£60,000 travel scheme for cancer treatment looks set to be saved

The Isle of Wight council had planned to cut the £60,000 Cross-Solent Travel Scheme funding, but following a 3,000+ strong petition and Healthwatch survey, the Cabinet member is recommending it is retained and gifted to the NHS to administer.

Yes on paper

As reported last night during Scrutiny Committee (catch up here) an annual fund of £60,000 could be granted to the Isle of Wight NHS Trust to help fund patient transport.

A paper, due to go before Isle of Wight Council bosses tomorrow (Thursday) outlines four options to deal with cross-Solent patient travel.

A petition started by Steve Gibbs with over 3,000 signatures calling a halt to the plans to end funding for the scheme, was presented to full council in January.

Scheme reviewed
The move comes after council bosses announced last year a review into the travel scheme, which reimburses foot passenger crossings for patients travelling for chemotherapy, radiotherapy and dialysis.

The options include to continue the ‘recharge agreement’ as currently exists, to withdraw funding entirely or to provide additional funding to support cross-Solent travel.

NHS to manage the scheme
However, the option recommended for approval by the Isle of Wight Cabinet would be to gift the money to the NHS trust, who will decide the scope of eligibility for the funding. There will be a legal agreement in place dictating that the money has to be spent on cross-Solent transport.

There is a risk the trust could refuse the funding entirely.

Treatment outside the scope
The council said there was disparity within the scheme and in recent months there had been a number of claims by patients travelling for treatments outside the scope of the scheme, including immunotherapy and radioactive iodine treatment.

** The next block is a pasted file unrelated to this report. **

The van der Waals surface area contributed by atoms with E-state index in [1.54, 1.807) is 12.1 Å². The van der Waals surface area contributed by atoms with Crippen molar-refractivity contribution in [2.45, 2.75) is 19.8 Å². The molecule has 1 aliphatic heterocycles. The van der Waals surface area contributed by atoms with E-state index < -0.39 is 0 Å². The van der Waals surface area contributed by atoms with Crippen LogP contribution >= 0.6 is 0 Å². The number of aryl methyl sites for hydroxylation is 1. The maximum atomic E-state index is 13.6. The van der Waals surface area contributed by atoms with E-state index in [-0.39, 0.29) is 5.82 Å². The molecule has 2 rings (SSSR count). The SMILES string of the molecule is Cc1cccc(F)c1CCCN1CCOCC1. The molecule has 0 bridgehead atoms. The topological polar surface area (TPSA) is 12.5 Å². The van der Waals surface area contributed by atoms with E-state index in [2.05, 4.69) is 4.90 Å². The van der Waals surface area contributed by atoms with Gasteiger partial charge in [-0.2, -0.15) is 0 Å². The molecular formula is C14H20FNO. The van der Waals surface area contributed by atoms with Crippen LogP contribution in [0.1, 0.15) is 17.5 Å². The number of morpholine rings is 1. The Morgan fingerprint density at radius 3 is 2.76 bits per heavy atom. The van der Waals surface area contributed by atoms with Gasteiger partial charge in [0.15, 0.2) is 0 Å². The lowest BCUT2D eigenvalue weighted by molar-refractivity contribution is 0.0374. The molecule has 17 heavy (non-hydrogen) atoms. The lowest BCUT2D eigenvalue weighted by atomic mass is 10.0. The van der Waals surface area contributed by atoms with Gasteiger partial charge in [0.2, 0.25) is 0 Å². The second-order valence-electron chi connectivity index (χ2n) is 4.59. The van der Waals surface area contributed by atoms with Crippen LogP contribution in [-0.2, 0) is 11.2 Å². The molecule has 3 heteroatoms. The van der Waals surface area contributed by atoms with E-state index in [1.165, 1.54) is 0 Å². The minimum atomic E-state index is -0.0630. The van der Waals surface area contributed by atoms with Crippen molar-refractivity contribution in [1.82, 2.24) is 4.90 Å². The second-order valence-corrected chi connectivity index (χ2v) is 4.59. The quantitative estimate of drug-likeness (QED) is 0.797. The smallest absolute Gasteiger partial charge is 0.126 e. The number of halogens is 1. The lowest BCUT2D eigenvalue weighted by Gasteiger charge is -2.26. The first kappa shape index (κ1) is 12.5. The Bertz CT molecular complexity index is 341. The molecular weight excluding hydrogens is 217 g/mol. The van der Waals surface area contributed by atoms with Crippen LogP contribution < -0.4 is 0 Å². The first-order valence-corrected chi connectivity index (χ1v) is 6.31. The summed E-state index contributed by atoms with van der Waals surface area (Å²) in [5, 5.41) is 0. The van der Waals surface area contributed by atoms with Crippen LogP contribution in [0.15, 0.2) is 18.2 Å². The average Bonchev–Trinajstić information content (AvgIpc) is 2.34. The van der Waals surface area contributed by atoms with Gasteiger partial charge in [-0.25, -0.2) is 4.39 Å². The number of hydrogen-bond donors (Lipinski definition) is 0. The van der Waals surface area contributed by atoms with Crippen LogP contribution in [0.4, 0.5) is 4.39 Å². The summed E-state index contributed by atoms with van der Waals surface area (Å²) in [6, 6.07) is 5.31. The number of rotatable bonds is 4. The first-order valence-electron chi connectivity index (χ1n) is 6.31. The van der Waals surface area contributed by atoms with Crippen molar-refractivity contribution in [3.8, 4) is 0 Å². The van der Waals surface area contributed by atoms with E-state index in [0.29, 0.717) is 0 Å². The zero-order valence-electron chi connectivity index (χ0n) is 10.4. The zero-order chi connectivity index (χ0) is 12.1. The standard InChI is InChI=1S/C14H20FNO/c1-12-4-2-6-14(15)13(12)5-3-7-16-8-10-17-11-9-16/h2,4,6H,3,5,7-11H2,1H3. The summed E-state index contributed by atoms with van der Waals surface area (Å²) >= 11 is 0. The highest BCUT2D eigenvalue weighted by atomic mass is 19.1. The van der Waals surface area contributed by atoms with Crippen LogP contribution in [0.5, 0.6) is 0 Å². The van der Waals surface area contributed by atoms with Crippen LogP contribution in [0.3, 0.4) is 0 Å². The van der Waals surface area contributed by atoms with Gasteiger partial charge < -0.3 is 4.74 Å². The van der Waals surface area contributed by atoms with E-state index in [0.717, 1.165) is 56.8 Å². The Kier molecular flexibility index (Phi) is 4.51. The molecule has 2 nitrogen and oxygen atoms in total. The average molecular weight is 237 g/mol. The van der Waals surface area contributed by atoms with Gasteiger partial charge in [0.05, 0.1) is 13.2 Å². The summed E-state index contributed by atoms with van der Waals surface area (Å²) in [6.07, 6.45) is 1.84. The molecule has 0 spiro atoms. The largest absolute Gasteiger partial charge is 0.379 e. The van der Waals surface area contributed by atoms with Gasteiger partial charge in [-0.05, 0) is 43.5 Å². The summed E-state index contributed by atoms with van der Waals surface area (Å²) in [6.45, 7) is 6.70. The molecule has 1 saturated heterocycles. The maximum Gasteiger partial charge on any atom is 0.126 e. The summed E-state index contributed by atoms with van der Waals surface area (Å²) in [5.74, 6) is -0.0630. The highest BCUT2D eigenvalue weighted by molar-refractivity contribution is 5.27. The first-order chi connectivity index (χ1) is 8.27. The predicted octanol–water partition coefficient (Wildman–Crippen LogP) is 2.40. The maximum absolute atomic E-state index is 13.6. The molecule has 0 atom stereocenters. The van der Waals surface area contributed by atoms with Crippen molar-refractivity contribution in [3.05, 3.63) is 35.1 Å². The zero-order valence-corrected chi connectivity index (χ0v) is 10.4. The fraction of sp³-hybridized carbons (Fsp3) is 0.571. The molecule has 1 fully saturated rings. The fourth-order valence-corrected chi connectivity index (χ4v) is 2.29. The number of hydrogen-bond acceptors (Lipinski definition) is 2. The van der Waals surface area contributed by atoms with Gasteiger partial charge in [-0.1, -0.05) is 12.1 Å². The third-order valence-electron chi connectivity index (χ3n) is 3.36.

Vehicle transport is also not covered by the existing scheme.

Healthwatch survey
A survey by Healthwatch received 1,846 responses, with almost a quarter from people who had travelled to the mainland for chemotherapy, radiotherapy or renal dialysis.

More than 500 people (32 per cent) said they would not be able to afford to fund their travel if the scheme was scrapped.

Opted for surgery rather than travel
One person said:

“I did not complete my radiotherapy as I couldn’t afford to. To end this service will result in some untimely deaths. Possibly even my own.”

Another person said they chose to have radical surgery rather than face the expense and stress of the many journeys needed for radiotherapy.

Protection of funds
Speaking at last night’s scrutiny committee, Cllr Debbie Andre asked cabinet member for adult social care, Cllr Clare Mosdell, how she could be sure the money given to the trust ‘would not be subsumed’ and it would be directed to people seeking treatment for those three diseases.

Responding, Cllr Mosdell said:

“We will be granting this to the NHS. We have no control over who travels for the NHS. We are the local authority.

“We don’t have the officers to run this programme.

“We will be granting it to the NHS for them to manage.”

Cllr Mosdell said the council could not open itself up to the possibility of a judicial review.

Of those surveyed by Healthwatch, 78 per cent said the scheme should continue, and just three per cent (41 people) said it should not continue, or should not be funded by the council.

The cabinet will debate the issue tomorrow evening at 5pm, at West Wight Sports Centre.

Image: asjaboros under CC BY 2.0

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